This is why Paul was so emphatic, that our salvation has nothing to do with our works, whether those works are good or bad. Just as the whole world exists in Adam, and is under condemnation because of sin, so in Christ, the whole world has been released from that debt, and is potentially cleansed, forgiven, and restored. In the process of time man will see the truth of this emerging, until not one soul is left who does not bow the knee to Jesus. Those who have some knowledge of law, maybe having been throughLaw School, will the more fully appreciate the argument here. They will know that if a man is arraigned in court for non-payment of huge debts, and he has no way of paying, he would be liable to a long prison sentence. But if someone else paid his debts, he could immediately be released. Our salvation is something like that. None of us has a ghost of a chance of paying for our sins, whether they be few or many. But One has come into the Court House on our behalf, and paid all our debts. We are free. That freedom has caused many a lost soul to rise from their prison house of misery, and offer deep and heart-felt thanks to the Lord.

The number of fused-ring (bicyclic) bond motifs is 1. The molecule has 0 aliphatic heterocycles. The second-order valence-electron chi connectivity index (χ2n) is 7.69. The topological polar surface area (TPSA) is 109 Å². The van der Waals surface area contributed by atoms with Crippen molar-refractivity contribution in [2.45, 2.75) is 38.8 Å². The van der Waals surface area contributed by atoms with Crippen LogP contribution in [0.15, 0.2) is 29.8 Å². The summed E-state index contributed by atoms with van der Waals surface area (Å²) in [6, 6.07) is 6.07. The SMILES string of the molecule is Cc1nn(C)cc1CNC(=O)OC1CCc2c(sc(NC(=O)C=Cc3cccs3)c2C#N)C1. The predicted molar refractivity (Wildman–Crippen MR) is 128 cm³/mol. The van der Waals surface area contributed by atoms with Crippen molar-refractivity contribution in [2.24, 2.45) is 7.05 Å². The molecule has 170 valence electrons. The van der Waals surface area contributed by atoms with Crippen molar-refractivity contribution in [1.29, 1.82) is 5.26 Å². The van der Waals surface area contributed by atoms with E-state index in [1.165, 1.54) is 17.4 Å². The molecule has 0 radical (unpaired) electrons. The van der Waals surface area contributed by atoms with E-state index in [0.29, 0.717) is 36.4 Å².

All this is in respect of our forgiveness of sins. Although many of us are fully aware of the teaching, and have rejoiced in it perhaps for many years, we must be careful not to take Satan’s part, and point the finger at another man’s sin, as though He cannot be touched by divine grace, or perhaps, in a moment’s ungrateful thinking, we imagine that he is undeserving of God’s grace. The most wretched of sinners, and we could mention a few names of men today who seem to be evil beyond repair, are within the compass of God’s forgiveness, and though each may find that “whatsoever he has sown, that will he also reap”, a time will come when he will learn that he has been forgiven at Calvary. Jesus will not be satisfied until He sees the travail of his soul and has gathered the last of His wandering sheep from the mountains of sin and shame.